Kingston Blue cheeses are crumbly, while at the same time creamy and unctuous, Schrock notes. The pre-packed wedges and crumbles aren’t gas flushed, so oxygen isn’t displaced, allowing for the flavor profile and texture of Kingston Blue to continue improving even while still in retail packaging.

Schrock adds that his favorite way to enjoy the cheese is to top homemade toasted wheat bread with Kingston Heritage Blue, homemade grape jam from the family grape arbor, and an over-easy farm egg, made and served to him by his 10-year-old daughter Norma.

Seventy-five local Amish farm families either contribute to the Kingston milk supply or are directly impacted by jobs provided at the plant and cheese store.

“That economic opportunity contributes to the prosperity of the entire community and preserves a lifestyle that ties directly to our way of life and helps sustain our way of life,” Schrock says.

Kingston Amish community members work in all skilled aspects of the plant, from cheesemaking to hand cutting and packaging. The Kingston Creamery country store offers the entire Kingston lineup, plus a wide variety of Wisconsin cheeses and cut-to-order options. The store, which is attached to the cheese plant, is experiencing record sales since the pandemic started due to both increased local shoppers and a sharp increase in tourist traffic from as far away as Illinois.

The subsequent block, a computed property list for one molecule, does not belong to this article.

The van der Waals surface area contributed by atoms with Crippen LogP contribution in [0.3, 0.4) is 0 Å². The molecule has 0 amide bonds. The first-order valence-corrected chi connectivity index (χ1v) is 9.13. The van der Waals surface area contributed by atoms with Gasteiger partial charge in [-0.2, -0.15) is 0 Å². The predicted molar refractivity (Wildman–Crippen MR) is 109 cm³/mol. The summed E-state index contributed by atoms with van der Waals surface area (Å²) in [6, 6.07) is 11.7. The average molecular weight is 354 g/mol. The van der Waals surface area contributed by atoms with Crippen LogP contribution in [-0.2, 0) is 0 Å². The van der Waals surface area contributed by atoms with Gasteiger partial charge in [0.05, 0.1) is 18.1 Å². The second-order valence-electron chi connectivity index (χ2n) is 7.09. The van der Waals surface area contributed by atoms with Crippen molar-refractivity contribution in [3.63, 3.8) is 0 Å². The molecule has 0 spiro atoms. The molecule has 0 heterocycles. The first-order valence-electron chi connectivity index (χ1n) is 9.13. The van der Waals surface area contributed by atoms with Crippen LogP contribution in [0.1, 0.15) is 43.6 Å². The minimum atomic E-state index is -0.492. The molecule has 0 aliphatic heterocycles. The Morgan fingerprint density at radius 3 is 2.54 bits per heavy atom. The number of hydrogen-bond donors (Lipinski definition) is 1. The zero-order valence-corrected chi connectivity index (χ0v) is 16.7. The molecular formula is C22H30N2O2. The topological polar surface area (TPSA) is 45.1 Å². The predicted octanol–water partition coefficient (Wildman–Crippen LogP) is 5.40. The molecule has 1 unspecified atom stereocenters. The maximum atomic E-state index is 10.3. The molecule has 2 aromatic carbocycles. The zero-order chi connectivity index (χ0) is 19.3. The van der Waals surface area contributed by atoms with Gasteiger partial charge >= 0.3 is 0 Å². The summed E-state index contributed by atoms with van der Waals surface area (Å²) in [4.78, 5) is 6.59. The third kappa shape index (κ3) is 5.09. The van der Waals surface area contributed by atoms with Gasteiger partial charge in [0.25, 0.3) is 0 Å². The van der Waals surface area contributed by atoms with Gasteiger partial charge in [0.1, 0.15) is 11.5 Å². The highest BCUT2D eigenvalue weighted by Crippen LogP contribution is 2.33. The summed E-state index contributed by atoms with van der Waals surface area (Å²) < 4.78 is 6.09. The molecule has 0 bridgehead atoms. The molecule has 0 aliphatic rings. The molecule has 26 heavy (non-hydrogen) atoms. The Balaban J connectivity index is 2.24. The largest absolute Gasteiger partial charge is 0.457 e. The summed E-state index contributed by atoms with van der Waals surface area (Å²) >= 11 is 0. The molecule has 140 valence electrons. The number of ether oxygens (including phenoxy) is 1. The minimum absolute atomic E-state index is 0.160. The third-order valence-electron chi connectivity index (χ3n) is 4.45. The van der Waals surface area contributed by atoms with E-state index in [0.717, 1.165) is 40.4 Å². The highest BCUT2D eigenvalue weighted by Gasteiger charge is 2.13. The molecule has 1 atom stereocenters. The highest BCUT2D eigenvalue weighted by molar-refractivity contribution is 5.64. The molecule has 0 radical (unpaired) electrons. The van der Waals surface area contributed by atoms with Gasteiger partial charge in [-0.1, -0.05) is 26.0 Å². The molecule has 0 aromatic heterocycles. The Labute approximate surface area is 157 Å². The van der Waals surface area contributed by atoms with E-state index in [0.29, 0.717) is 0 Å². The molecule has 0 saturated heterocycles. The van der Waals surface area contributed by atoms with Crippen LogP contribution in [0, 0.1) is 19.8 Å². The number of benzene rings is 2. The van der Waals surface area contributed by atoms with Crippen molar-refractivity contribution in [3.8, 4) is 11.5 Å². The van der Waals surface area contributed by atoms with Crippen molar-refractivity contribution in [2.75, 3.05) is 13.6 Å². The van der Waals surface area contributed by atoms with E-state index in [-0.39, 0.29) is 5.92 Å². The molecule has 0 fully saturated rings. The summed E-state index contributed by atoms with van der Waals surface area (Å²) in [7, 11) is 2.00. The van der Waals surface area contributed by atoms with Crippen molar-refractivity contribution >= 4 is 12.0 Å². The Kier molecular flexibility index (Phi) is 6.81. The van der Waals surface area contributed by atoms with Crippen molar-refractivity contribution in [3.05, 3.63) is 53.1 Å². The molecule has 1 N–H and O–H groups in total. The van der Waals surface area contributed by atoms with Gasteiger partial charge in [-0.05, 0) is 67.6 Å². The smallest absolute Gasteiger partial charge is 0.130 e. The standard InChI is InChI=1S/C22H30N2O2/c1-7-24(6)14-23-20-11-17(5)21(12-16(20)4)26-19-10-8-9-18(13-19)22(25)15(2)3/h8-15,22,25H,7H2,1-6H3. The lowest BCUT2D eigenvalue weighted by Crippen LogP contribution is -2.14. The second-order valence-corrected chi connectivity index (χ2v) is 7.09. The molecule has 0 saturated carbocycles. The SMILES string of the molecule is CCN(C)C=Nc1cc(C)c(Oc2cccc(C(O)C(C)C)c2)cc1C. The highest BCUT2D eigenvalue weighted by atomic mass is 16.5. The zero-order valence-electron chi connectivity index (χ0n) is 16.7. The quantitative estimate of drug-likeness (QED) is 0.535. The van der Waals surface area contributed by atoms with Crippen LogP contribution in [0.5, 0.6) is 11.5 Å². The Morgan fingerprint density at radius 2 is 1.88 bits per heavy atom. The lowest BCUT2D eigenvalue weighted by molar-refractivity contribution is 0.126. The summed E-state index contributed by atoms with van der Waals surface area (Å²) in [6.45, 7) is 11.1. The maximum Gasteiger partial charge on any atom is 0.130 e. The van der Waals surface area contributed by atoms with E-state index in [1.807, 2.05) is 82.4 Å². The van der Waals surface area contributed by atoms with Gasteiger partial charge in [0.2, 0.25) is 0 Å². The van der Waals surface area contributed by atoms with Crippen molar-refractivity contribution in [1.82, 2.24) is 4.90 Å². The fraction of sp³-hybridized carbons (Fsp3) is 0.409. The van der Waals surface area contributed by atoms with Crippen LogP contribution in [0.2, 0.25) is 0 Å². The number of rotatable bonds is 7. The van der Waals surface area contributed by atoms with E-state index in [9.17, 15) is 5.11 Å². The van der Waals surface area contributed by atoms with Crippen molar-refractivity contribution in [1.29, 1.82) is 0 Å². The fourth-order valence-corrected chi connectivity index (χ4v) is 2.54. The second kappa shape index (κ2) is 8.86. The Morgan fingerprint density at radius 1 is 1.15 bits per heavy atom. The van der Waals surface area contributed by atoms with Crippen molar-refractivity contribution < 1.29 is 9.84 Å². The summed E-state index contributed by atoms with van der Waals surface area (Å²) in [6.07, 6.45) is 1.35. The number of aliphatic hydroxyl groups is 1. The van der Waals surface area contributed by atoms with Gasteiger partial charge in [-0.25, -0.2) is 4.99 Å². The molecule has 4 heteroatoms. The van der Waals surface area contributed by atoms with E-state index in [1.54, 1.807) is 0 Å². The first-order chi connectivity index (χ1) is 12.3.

“Typically a spike in sales is expected in the summer months after school lets out, but the increase in customers started immediately in March and April and hasn’t shown any signs of letting up,” Schrock says.

“The cheese store is developing plans to expand its product selections to include even more Wisconsin-made cheeses and locally-produced gift and food items.”

• Quality milk

The unique quality of Kingston Creamery cheeses comes not only from the craftsmanship of expert cheesemakers, but also from high-quality milk produced with traditional, sustainable methods. Milk is sourced from an Amish cooperative of farms, each with between 4-25 cows.